Roasted Butternut Squash Soup
Yield : 8 Servings | Time: 1 Hour
Preheat oven to 375 degrees. Line a baking sheet with parchment paper, spread squash cubes and drizzle with olive oil and salt & pepper. Bake 25 - 30 minutes, until squash bottoms have rich caramel color.
Heat oil in bottom of soup pot, add shallot and sauté over medium low heat until shallots soften but do not burn.
Add squash, broth and spices to pot, bring to steady simmer, cover and simmer gently about 10 minutes.
Insert an immersion blender into pot to process until smoothly puréed. Alternately, you can transfer to a blender/food processor to purée then return to pot.
Whisk in coconut milk and return soup to a gentle simmer, cooking for 5-10 minutes until heated through. Season with salt & pepper, and add additional stock or coconut to reach desired thickness.
Let the soup stand off heat for an hour or two before serving, then gently reheat before serving with following garnish:
Toast each garnish item separately in dry pan over medium heat, watching careful to keep from burning.
To serve, ladle soup into bowl then place a small mound of garnish in center of each bowl.
Yield : 8 Servings | Time: 1 Hour
Heat 3 tablespoons of olive oil in large deep soup pot over medium high heat. Add onion, sweet potato, peppers, zucchini and squash. Cook, stirring until onion is soft and vegetables begin to caramelize, can take up to 15 minutes or so.
Add frozen vegetables, sprinkle with salt and pepper. Cook stirring all vegetables together for a minute or two, then add broth and tomatoes with juice. Bring to a boil, then adjust heat so mixture simmers, stirring occasionally until vegetables are fairly soft, about 15 minutes.
Simmer and taste for seasonings for another 15 minutes.
To serve, ladle soup into bowl, drizzle olive oil and top with basil and Parmesan.
This recipe is just a guide - play around with whatever veggies you have on hand, and feel free to substitute black beans for the garbanzo beans if you prefer.
Why meal plan? Following a weekly meal plan is a game changer. It helps families stay organized, eat healthier, and eliminates those stressful 5pm trips to the grocery store when everyone is hungry! Plus, learning how to mindfully eat helps us view food as nourishment and, ultimately, self care.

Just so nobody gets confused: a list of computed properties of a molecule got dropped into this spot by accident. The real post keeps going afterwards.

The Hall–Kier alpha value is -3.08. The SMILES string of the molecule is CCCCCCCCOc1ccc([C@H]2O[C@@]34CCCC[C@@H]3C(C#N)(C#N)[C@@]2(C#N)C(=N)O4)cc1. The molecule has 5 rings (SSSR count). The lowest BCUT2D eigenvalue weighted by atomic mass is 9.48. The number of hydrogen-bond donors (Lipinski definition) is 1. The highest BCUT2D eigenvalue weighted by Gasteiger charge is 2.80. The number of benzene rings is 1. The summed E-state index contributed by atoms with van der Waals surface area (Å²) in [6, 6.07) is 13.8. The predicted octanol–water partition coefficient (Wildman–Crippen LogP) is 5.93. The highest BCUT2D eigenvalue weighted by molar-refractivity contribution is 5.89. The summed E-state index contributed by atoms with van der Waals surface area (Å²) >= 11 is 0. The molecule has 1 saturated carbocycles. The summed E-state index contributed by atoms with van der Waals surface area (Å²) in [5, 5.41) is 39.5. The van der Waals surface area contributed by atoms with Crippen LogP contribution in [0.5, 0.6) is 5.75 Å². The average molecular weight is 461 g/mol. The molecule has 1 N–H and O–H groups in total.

Join Rebecca Asfour and Tracy Segal for a special wellness event (and lunch)! Over a delicious lunch of homemade fall soups, you'll learn how to create a weekly meal plan and how to eat more mindfully.
Wellness Wednesday Workshop
The Dailey Method Lake Forest
Wednesday, November 6th | 12-1:30pm
Click here for more details and to register.
Warmer weather is here! This simple vinaigrette will become a staple in your kitchen, as it enhances the flavors of delicious Spring produce.
Stored in a mason jar, this vinaigrette keeps well in the refrigerator for about a week. You’ll love having it on hand to top greens, fold into quinoa with steamed spring asparagus or drizzle over grilled veggies hot off your backyard BBQ.
The TRS Simple Vinaigrette
Juice of two lemons
1/4 cup Bragg’s Apple Cider Vinegar
1/4 cup good dijon mustard
1/2 cup plus 2 TBSP extra virgin olive oil
Using a blender or mini food processor, blend the above together in order, add 1-2 tsp turmeric and 1 tsp cayenne pepper. Taste for spice, and add sea salt and fresh ground pepper to taste.
Play around with this recipe - I whisk in nutritional yeast for a nutty, cheesy taste (but it’s totally vegan!).
Try adding fresh soft herbs (basil, parsley, cilantro, dill, tarragon …. whatever floats your boat); swap out the Dijon mustard for lemon juice AND Champagne vinegar for Bragg’s apple cider vinegar; OR add one muddled garlic clove, a squeeze of anchovy paste and a splash of Worcestershire Sauce for a riff on Caesar dressing. Have FUN with your food!